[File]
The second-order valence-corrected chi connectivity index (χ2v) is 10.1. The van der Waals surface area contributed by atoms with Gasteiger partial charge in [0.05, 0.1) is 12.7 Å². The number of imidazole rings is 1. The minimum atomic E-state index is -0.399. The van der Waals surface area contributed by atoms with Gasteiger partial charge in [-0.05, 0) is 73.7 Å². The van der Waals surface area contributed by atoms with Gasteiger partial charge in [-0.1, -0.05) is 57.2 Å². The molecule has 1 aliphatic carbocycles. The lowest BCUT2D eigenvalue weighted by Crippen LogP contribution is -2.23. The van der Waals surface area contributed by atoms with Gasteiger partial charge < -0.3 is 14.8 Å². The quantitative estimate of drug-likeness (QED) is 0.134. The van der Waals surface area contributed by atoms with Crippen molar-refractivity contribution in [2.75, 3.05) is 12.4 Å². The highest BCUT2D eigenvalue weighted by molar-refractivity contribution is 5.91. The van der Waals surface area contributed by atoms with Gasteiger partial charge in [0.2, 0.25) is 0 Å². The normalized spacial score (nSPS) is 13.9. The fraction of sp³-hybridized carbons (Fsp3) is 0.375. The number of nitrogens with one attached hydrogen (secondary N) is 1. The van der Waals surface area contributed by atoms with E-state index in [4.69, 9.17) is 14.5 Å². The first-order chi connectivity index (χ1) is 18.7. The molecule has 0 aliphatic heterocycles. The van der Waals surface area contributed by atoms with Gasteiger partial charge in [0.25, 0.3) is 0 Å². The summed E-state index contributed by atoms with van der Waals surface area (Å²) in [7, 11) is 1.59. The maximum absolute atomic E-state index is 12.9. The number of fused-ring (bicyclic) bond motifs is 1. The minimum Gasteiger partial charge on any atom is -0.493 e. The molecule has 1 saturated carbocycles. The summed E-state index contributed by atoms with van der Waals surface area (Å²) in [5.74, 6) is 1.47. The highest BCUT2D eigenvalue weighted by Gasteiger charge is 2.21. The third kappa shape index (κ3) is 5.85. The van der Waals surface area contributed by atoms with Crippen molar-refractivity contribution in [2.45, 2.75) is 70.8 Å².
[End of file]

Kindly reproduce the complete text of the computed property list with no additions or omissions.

The second-order valence-corrected chi connectivity index (χ2v) is 10.1. The van der Waals surface area contributed by atoms with Gasteiger partial charge in [0.05, 0.1) is 12.7 Å². The number of imidazole rings is 1. The minimum atomic E-state index is -0.399. The van der Waals surface area contributed by atoms with Gasteiger partial charge in [-0.05, 0) is 73.7 Å². The van der Waals surface area contributed by atoms with Gasteiger partial charge in [-0.1, -0.05) is 57.2 Å². The molecule has 1 aliphatic carbocycles. The lowest BCUT2D eigenvalue weighted by Crippen LogP contribution is -2.23. The van der Waals surface area contributed by atoms with Gasteiger partial charge < -0.3 is 14.8 Å². The quantitative estimate of drug-likeness (QED) is 0.134. The van der Waals surface area contributed by atoms with Crippen molar-refractivity contribution in [2.75, 3.05) is 12.4 Å². The highest BCUT2D eigenvalue weighted by molar-refractivity contribution is 5.91. The van der Waals surface area contributed by atoms with Gasteiger partial charge in [0.2, 0.25) is 0 Å². The normalized spacial score (nSPS) is 13.9. The fraction of sp³-hybridized carbons (Fsp3) is 0.375. The number of nitrogens with one attached hydrogen (secondary N) is 1. The van der Waals surface area contributed by atoms with E-state index in [4.69, 9.17) is 14.5 Å². The first-order chi connectivity index (χ1) is 18.7. The molecule has 0 aliphatic heterocycles. The van der Waals surface area contributed by atoms with Gasteiger partial charge in [0.25, 0.3) is 0 Å². The summed E-state index contributed by atoms with van der Waals surface area (Å²) in [7, 11) is 1.59. The maximum absolute atomic E-state index is 12.9. The number of fused-ring (bicyclic) bond motifs is 1. The minimum Gasteiger partial charge on any atom is -0.493 e. The molecule has 1 saturated carbocycles. The summed E-state index contributed by atoms with van der Waals surface area (Å²) in [5.74, 6) is 1.47. The highest BCUT2D eigenvalue weighted by Gasteiger charge is 2.21. The third kappa shape index (κ3) is 5.85. The van der Waals surface area contributed by atoms with Crippen molar-refractivity contribution in [2.45, 2.75) is 70.8 Å².